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Advisers brace for largest transfer of wealth in history

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PHOTO COURTESY OF CHRISTA NEU/LEHIGH UNIVERSITY COMMUNICATIONS AND PUBLIC AFFAIRS/
University Center on the Southside Bethlehem campus of Lehigh University. Payments made directly to colleges for another person’s tuition are tax exempt.
PHOTO COURTESY OF CHRISTA NEU/LEHIGH UNIVERSITY COMMUNICATIONS AND PUBLIC AFFAIRS/ University Center on the Southside Bethlehem campus of Lehigh University. Payments made directly to colleges for another person’s tuition are tax exempt.

According to the consulting firm Accenture, the U.S. will see the largest transfer of wealth in its history over the next 30 years. Baby boomers will pass on their estates to heirs, and about $30 trillion will be transferred.

This intergenerational transfer of wealth from the wealthiest and one-time largest generation in U.S. history to its children and grandchildren is causing both challenges and opportunities for investors and financial advisers.

Investors need to ensure they have enough savings and income for a longer life expectancy than previous generations and also face the possibility of greater long-term health care costs.

Financial advisers, meanwhile, need to understand the distinctive financial mindset of the next generation – primarily Gen-Xers – that receives these gifts. Plus, advisers must learn how to communicate with the fast-moving Gen-Xers to retain and expand their client base.

“It has already started, but it’s not going to happen all at one time,” Michael Joyce, founder and president of JoycePayne Partners of Bethlehem and Richmond, Va., said of the wealth transfer.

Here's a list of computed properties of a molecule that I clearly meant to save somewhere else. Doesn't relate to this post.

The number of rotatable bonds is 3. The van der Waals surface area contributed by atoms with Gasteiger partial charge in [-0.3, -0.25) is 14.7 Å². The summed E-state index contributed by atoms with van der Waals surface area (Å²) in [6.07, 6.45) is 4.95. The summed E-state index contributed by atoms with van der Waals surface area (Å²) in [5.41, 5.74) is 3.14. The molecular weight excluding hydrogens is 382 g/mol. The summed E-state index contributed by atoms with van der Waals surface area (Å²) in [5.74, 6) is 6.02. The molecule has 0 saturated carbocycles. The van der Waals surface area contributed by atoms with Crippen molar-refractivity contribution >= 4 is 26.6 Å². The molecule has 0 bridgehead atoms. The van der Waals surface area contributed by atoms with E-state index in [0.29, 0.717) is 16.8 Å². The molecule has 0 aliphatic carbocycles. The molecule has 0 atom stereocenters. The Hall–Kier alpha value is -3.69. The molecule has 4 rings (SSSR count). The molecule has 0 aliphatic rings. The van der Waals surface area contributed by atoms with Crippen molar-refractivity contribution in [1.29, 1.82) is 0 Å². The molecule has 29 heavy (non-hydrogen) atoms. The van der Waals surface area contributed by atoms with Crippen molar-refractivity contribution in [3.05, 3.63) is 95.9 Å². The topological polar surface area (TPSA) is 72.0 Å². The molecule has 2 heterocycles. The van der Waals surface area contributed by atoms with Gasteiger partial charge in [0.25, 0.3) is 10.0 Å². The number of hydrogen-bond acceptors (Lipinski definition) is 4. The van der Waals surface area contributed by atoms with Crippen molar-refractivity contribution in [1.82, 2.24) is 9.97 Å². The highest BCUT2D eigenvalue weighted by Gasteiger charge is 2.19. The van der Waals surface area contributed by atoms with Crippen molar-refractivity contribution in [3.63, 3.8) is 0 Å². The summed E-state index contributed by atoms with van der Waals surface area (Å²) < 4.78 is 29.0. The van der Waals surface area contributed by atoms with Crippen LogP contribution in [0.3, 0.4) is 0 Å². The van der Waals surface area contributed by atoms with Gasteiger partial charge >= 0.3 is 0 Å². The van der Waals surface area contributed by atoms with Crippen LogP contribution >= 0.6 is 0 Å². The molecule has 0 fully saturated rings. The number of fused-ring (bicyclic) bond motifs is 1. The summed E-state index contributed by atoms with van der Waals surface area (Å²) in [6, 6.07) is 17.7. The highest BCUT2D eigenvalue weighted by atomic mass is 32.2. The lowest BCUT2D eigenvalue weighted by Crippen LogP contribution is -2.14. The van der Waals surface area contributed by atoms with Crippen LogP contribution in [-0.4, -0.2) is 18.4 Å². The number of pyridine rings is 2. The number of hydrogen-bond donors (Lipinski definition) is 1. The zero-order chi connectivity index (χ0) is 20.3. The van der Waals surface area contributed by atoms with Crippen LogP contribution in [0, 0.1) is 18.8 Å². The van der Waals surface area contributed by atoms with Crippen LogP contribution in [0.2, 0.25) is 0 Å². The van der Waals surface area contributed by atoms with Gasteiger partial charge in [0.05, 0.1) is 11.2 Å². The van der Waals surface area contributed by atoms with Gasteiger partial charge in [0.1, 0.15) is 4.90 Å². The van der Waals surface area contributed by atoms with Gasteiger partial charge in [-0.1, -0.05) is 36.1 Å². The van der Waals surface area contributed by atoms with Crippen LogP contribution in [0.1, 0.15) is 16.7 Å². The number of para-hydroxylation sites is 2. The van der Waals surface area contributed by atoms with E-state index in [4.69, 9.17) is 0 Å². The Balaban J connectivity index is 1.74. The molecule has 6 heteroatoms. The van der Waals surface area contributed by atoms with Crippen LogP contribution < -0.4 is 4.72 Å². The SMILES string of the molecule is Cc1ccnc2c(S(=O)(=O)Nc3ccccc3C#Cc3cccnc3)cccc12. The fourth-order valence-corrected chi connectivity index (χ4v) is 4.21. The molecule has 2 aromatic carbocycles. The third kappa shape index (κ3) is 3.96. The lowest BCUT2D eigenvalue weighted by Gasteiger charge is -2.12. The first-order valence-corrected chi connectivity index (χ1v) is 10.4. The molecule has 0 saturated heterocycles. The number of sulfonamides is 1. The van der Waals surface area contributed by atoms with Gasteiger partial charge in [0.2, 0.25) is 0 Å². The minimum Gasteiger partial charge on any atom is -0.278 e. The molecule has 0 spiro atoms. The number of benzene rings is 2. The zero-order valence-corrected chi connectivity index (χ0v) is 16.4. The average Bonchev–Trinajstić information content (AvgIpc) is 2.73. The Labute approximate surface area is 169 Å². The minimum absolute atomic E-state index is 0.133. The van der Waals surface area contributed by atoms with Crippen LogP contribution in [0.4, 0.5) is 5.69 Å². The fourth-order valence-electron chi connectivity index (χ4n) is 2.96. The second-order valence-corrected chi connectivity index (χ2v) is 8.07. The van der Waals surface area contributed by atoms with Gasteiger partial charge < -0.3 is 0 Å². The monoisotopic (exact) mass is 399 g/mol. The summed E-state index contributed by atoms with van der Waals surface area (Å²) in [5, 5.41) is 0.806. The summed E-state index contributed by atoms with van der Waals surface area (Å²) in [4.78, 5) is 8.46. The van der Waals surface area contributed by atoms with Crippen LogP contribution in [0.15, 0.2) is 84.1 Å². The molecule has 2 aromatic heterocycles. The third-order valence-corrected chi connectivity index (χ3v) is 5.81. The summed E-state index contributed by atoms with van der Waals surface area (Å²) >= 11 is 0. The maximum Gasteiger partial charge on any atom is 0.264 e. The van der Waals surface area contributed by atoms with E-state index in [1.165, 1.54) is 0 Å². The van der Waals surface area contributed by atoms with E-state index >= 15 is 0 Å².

GIVING BEFORE THEY DIE

Joyce said his firm is seeing more of the transfer occurring in the form of gifting to children and grandchildren, rather than inheritance.

Under the annual federal gift tax exclusion, people are permitted to gift up to $14,000 per person per year and pay no federal estate or gift tax. Individuals also can pay for medical, dental and tuition expenses for their children or grandchildren as long as they pay the provider directly.

This is the trend that Jonathan Moyer, financial adviser at Moyer Insurance & Financial Solutions of Reading, also is seeing.

“They’re giving them the money now instead of waiting,” he said.

GENERATIONAL DIVIDE

As money is being transferred to the next generation, financial advisers are finding that Generation X members and baby boomers have a very different mindset when it comes to saving for retirement.

Moyer said the traditional retirement plan was a three-legged approach that included a pension, Social Security and small amount of savings.

While most baby boomers have come to realize that they won’t have a pension, they still expect to receive Social Security. Whereas, most Gen-Xers believe there isn’t going to be Social Security by the time they retire.

BOOMERS BEWARE

Joyce said Gen-Xers tend to be more conservative.

“They came of age after 9/11. They saw the worst financial crises since the Great Depression,” he said. “They’re interested in savings.”

Joyce and Moyer cautioned baby boomers to first ensure they have enough savings to cover their cost of living before even considering a financial gift to their heirs.

Moyer, who works mostly with younger baby boomers, said that many of his clients are not yet financially secure enough to start giving their money away.

“Many of our clients want to help out their children and grandchildren,” Joyce said. “I applaud that. They want to see the fruits of it while they’re still alive, but they need to make sure they don’t overdo it.”

LIVE LONGER, PAY MORE

Today’s baby boomers are facing interesting financial challenges.

First, people are living longer. According to the Centers for Disease Control, boomers born in 1960 had a life expectancy of 69.7 years at birth; whereas, someone born in 1900 had a life expectancy of 47.3 years at birth.

These added years mean that baby boomers need to plan for more living expenses and realize there’s a higher probability of expensive long-term health care costs.

Additional financial challenges include the increase of second marriages and the existing low interest-rate environment.

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